We consider first appellants' contention that § 211(a) bars federal courts from deciding the constitutionality of veterans' benefits legislation. Such a construction would, of course, raise serious questions concerning the constitutionality of § 211(a),8 and in such case 'it is a cardinal principle that this Court will first ascertain whether a construction of the statute is fairly possible by which the (constitutional) question(s) may be avoided.' United States v. Thirty-seven Photographs, 402 U.S. 363, 369, 91 S.Ct. 1400, 1404, 28 L.Ed.2d 822 (1971).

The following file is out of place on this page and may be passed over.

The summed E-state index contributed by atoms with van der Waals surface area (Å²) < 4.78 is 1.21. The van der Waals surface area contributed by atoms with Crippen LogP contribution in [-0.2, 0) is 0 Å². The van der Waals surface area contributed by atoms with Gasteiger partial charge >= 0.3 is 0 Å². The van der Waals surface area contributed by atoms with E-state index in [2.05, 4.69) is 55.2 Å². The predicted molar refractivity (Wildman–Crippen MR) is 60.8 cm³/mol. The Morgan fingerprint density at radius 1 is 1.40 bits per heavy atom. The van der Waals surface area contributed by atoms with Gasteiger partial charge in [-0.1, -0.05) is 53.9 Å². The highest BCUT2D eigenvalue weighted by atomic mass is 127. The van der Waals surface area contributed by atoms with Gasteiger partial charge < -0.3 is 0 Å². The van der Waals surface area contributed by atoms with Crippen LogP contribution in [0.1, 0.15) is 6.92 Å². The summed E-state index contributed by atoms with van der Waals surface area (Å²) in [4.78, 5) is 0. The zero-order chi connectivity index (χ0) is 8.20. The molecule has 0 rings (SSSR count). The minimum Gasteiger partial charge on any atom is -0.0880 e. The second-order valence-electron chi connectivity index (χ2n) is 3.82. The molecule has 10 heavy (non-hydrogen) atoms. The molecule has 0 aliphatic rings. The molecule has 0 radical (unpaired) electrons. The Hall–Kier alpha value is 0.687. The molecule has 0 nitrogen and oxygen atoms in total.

Plainly, no explicit provision of § 211(a) bars judicial consideration of appellee's constitutional claims. That section provides that 'the decisions of the Administrator on any question of law or fact under any law administered by the Veterans' Administration providing benefits for veterans . . . shall be final and conclusive and no . . . court of the United States shall have power or jurisdiction to review any such decision . . ..' (Emphasis added.) The prohibitions would appear to be aimed at review only of those decisions of law or fact that arise in the administration by the Veterans' Administration of a statute providing benefits for veterans. A decision of law or fact 'under' a statute is made by the Administrator in the interpretation or application of a particular provision of the statute to a particular set of facts, Appellee's constitutional challenge is not to any such decision of the Administrator, but rather to a decision of Congress to create a statutory class entitled to benefits that does not include I—O conscientious objectors who performed alternative civilian service. Thus, as the District Court stated: 'The questions of law presented in these proceedings arise under the Constitution, not under the statute whose validity is challenged.' 352 F.Supp., at 853.